When it comes to the management of weeds, the first step is always to identify the weed so that you can deduce the management process with ease.
No doubt! The most common types of crabgrass are the smooth and the hairy crabgrass. Actually, they are what you may find in your lawns 90% of the time.
Hairy crabgrass is also called large crabgrass or long crabgrass, depending on the natives from where it is found.
Comparison and Differences
But how can you distinguish a smooth crabgrass from a large crab grass? Although they all belong to the same genus, there are certain distinct features which can help you make the distinction.
Their features include:
- Large/hairy crabgrass
Hairy crabgrass has flat leaves which measure 0.75 to 6 inches long and as much as 0.5 inches wide. It has a prominent midrib that is visible on both sides.
Hairy crabgrass also has a membranous ligule with a characteristic jagged appearance. Its sheath which joins the leaf and the stem is well covered with straight and long hairs.
- Smooth crabgrass
Smooth crabgrass also has flat leaves which measure 0.75 to six inches long but the width is characteristically shorter – measuring about 0.3 inches.
Its midrib is also prominent and visible on both sides. The plant also has a membranous ligule, though with a smooth appearance unlike the jagged appearance seen in large crabgrass.
Its sheath that connects the leaf and the stem has no hairs.
- Large/hairy crabgrass
Large crabgrass has a stout stem that usually exhibit a reclining growth pattern. Additional root systems may form at the node regions adjacent to the soil to propagate the growth of the plant.
It has an inflorescent which consists of a panicle of branches laced with small spikes that are arranged in double rows of flattened rachis.
- Smooth crabgrass
The stem/culm of a smooth crabgrass is somewhat slender and exhibits a decumbent/ reclining growth pattern. Just like hairy crabgrass, it may also form additional root systems from nodes that are adjacent to the ground.
These root systems help in propagating the growth of the plant even in the absence of seeds. Unlike hairy crabgrass, smooth crabgrass has an inflorescent which consists of a panicle with digitate branches.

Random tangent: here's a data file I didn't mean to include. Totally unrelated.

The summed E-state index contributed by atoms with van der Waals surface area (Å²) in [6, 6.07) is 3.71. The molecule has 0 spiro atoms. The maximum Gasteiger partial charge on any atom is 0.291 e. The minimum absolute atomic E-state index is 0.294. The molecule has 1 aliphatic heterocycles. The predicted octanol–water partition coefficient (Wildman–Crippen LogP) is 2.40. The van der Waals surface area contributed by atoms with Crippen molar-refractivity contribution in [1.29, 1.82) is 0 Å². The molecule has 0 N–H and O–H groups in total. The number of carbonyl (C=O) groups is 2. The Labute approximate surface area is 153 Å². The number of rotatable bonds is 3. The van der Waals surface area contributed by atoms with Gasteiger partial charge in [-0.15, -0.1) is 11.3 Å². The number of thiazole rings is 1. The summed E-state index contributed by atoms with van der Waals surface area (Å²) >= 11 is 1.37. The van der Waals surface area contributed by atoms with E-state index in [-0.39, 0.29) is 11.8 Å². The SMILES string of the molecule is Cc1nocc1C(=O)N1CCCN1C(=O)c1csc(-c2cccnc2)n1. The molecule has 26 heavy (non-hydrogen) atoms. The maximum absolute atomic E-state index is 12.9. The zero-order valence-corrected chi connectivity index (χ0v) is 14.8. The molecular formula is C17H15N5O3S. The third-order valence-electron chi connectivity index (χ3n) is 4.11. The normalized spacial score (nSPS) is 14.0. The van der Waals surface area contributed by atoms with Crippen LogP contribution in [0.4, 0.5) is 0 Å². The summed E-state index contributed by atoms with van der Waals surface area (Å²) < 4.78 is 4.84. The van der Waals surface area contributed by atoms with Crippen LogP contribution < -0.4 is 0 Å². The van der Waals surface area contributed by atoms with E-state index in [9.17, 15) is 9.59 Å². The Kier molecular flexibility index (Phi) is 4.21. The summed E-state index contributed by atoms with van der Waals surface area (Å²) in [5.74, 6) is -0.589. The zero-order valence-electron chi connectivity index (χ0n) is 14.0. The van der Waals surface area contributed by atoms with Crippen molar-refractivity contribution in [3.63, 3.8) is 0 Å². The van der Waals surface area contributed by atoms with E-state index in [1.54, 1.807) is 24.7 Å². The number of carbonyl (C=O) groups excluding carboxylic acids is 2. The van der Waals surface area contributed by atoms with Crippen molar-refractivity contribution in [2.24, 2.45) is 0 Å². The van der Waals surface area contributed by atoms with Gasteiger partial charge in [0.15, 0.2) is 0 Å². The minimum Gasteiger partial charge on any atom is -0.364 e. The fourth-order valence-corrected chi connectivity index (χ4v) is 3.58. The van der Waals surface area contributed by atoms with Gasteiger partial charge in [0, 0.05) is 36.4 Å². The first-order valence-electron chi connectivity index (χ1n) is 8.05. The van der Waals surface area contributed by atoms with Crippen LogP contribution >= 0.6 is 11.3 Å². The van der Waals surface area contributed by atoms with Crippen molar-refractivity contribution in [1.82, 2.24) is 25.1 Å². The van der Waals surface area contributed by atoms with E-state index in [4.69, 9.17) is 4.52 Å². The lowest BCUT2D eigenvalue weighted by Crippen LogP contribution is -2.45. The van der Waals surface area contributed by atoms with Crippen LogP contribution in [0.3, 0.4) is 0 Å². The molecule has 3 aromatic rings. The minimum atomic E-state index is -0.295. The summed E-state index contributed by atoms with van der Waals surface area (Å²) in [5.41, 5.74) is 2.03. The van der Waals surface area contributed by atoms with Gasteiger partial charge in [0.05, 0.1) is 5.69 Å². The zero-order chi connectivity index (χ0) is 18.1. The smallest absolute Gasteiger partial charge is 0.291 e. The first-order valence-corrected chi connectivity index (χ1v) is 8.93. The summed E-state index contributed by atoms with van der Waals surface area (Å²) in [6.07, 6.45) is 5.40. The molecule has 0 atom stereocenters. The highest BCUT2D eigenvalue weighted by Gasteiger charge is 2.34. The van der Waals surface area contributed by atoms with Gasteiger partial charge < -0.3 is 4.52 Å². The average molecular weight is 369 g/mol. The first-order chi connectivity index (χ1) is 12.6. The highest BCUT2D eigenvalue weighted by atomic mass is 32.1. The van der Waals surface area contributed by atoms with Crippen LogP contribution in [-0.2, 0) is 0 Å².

Nevertheless, its small spikes are similarly arranged in double rows of flattened rachis.
Maximum growth height
Hairy crabgrass can grow up to as high as 3.5 feet while the smooth crabgrass grows slightly shorter than hairy crabgrass to a maximum height of 2.5 feet tall.
Hairy crabgrass and smooth crabgrass are both annual grasses with peak yield during summer. They also thrive well in nutritiously rich sandy or clay soils.
Seeds begin to sprout during the mid-sprig when the soil temperature strike 55 degrees Fahrenheit. Crabgrass becomes more problematic when summer approaches because these weeds can thrive well in hot and dry weather conditions.
Before the entire plant dies off in the fall, each single crabgrass produces several seeds which eventually germinate to new plants in the following spring climate.
Generally, it suffices to note that hairy crabgrass is almost similar to smooth crabgrass. The exceptional differences are that smooth crabgrass is not as coarse or as tall as hairy crabgrass. It also has no hairs around the sheath, neither are the hairs present on the leaves. Smooth crabgrass is also more reddish and sometimes appears purple.
Large crabgrass and smooth crab grass were initially grown to provide graze for animals. Others also produced it for human consumption.
However, it turns out that these grasses found their way into people’s lawns and become a nuisance almost immediately.
The differences between hairy crabgrass and smooth crabgrass are somewhat very subtle because the plants exhibit very minimal botanic differences.
What are the significances of these grasses?
Both these grasses pose a very great challenge, especially to corn farmers when they are managed correctly. Some herbicides do not respond well in managing of both smooth and hairy crab grass.
Whatever herbicide is being used to manage these grasses should be used under the consultation and approval of a professional. It should also be mixed in the right proportions just to ensure that you do not under-dilute or over-dilute the herbicide.
Nonetheless, spraying of these grasses is the chief treatment mechanism for managing the incidence and/or spread of these grasses.
The ability to effectively manage these weeds is by first understanding them. Just as their names suggest, they grow to the ground as their stems spread out of the center hence the name crabgrass.
Whether you are using these grasses for food or just eliminating them to clear your lawn, consult intensively with a qualified professional to help you understand these weeds.
Performing any dangerous procedures with no experience does not predispose your lawn to the risk of damage but also puts your health at risk.